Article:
2. Class B. Can connect to both GSM and GPRS services but not simultaneously.
  3. Class C. Can use either GPRS or GSM services, but the user must switch between the two manually.

GPRS data speeds depend on the number of time slots available for use in either direction. These slots send and receive data, uplink or downlink. GPRS also uses channel encoding processes called cyclic code and convolutional code, the latter of which is a type of error-correcting code.

Difference between GPS and GPRS

Although the acronyms sound similar, GPS (Global Positioning System) and GPRS are not the same. GPRS helps cellular companies offer data and internet services, and GPS provides location data.

GPS is a satellite-based navigation system powered by approximately 31 satellite systems in orbit owned and operated by the U.S. Department of Defense but available for general use worldwide. It enables GPS receivers, including consumer devices, like smartphone navigation systems, to pinpoint their geographic location. GPRS, on the other hand, is based on GSM and other services, such as SMS, MMS and circuit-switched cellular phone connections.

Advantages of GPRS

Advantages of GPRS compared to previous GMS-enabled systems include the following:

  • Increased speeds. GPRS provides higher data rates than GMS. GPRS provides speeds from about 40 to 115 Kbps, versus GMS, which provides speeds up to 9.6 Kbps.
  • Online services. Mobile users can access online services, such as internet browsing and email, as well as SMS and MMS.
  • Always on. A GPRS connection provides constant internet connectivity, which enables quick messaging and improved internet services.
  • Billing. GPRS packet transfer offers better billing options for consumers when compared to circuit-switched GMS services.

GPRS was considered groundbreaking when it was first released, as it was one of the first considerable steps toward high-speed internet for mobile devices.

Challenges of GPRS

Challenges related to GPRS include the following:

  • Dated technology. GPRS is used on 2G and 3G mobile networks, which are slowly being phased out of use.
  • Difficulty reaching maximum speed. In order to reach GPRS' maximum possible data rate, a user needs access to all eight available timeslots, which is unlikely to happen.
  • Not ideal for modern data-intensive applications. Today, GPRS is adequate for slow, less data-intensive data transfers. However, the technology is not fit for more modern data-intensive applications.

History of GPRS

Telecommunications systems used circuit-switching technology for decades before transitioning to the data-centric model prevalent today.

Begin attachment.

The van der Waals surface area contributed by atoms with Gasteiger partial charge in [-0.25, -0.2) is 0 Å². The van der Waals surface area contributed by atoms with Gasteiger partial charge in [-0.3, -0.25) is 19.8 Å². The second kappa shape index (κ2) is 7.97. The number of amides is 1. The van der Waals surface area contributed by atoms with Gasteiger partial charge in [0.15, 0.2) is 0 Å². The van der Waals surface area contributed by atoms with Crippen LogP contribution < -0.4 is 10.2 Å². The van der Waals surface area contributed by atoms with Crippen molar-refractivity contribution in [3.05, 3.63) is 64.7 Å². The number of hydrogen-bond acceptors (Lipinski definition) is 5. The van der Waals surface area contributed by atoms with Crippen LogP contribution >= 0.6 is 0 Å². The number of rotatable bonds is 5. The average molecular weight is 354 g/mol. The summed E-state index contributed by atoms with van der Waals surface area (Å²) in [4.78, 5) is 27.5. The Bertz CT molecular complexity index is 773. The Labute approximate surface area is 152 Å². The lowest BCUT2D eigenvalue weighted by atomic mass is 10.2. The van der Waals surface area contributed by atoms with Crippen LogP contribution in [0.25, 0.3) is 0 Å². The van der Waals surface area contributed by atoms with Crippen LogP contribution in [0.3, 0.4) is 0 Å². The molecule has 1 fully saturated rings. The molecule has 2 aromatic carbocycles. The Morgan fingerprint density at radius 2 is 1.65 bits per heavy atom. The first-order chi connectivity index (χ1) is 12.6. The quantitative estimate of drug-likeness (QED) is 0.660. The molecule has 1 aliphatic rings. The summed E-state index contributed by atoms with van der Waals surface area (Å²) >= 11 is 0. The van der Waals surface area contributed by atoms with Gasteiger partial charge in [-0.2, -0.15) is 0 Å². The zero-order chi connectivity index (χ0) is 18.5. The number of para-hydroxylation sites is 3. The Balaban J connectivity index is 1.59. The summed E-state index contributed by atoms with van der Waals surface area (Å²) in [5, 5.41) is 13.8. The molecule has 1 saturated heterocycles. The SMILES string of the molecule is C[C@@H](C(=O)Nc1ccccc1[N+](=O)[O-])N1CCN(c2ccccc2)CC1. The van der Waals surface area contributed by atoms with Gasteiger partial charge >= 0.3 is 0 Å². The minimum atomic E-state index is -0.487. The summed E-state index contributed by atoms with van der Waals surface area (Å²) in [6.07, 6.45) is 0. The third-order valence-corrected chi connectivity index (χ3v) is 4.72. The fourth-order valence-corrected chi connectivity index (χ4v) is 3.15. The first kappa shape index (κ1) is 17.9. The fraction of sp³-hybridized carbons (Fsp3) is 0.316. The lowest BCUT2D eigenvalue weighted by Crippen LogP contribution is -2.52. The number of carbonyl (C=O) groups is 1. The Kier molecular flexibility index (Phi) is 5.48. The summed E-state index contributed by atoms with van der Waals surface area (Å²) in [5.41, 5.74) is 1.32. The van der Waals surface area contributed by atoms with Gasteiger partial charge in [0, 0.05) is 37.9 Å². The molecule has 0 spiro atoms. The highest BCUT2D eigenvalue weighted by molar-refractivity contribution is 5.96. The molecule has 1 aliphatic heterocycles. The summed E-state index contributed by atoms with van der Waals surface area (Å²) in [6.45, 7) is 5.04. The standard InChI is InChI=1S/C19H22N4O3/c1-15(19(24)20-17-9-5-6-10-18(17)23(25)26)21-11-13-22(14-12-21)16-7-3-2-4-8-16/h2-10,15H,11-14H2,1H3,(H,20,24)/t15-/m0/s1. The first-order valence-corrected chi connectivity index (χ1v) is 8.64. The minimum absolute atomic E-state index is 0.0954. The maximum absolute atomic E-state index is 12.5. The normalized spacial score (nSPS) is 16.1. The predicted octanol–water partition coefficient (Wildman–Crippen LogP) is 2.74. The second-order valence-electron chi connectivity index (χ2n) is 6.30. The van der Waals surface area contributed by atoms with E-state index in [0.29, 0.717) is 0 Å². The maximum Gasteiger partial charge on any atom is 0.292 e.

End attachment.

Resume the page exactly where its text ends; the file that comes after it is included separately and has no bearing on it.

GPRS was first standardized by 3GPP in early 1998, but it wasn't widely adopted by commercial cellular networks until 2000.

In theory, GPRS packet-based services cost users less than circuit-switched services since communication channels are being utilized on a shared-use, as-packets-are-needed basis rather than dedicated to only one user at a time. It was also easier to make applications available to mobile users because of the faster data rate. As GPRS became more widely available, along with other 2.5G and 3G services, mobile users of virtual private networks (VPNs) were able to access the private network continuously over wireless rather than through a rooted dial-up connection.

With the emergence of Enhanced Data rates for GSM Evolution (EDGE) mobile handsets, the first smartphones from the likes of BlackBerry, Nokia and Palm laid the foundation for today's wireless data-based ecosystem. 2G GPRS data usage rapidly evolved the wireless industry to become more centered on data communication, rather than voice.

As a result, GPRS became widely available across mobile services and users of VPNs. Compatibility with Bluetooth, a standard protocol for replacing wired connections between devices with wireless radio connections, and X.25, a packet-based protocol primarily used in Europe, helped drive adoption.

The evolution of GSM with GPRS and the emergence of EDGE and Universal Mobile Telecommunications System also helped cement cellular data technology's place in global communications.

Despite being slower than the technology that came after it, GPRS remained in use for a long time. The end of GPRS is in sight, though, as newer technologies, like 4G (introduced in 2009) and 5G (introduced in 2018), have begun phasing out the relevance of 2G and 3G in most countries. 2G and 3G services -- and, therefore, GPRS -- are slowly being phased out. Still, GPRS remains an important part of mobile communications history.

The four types of wireless networks -- wireless local area network, wireless metropolitan area network, wireless personal area network and wireless wide area network -- differ when it comes to size, range and connectivity requirements. Learn about the different types of wireless networks.

This was last updated in April 2024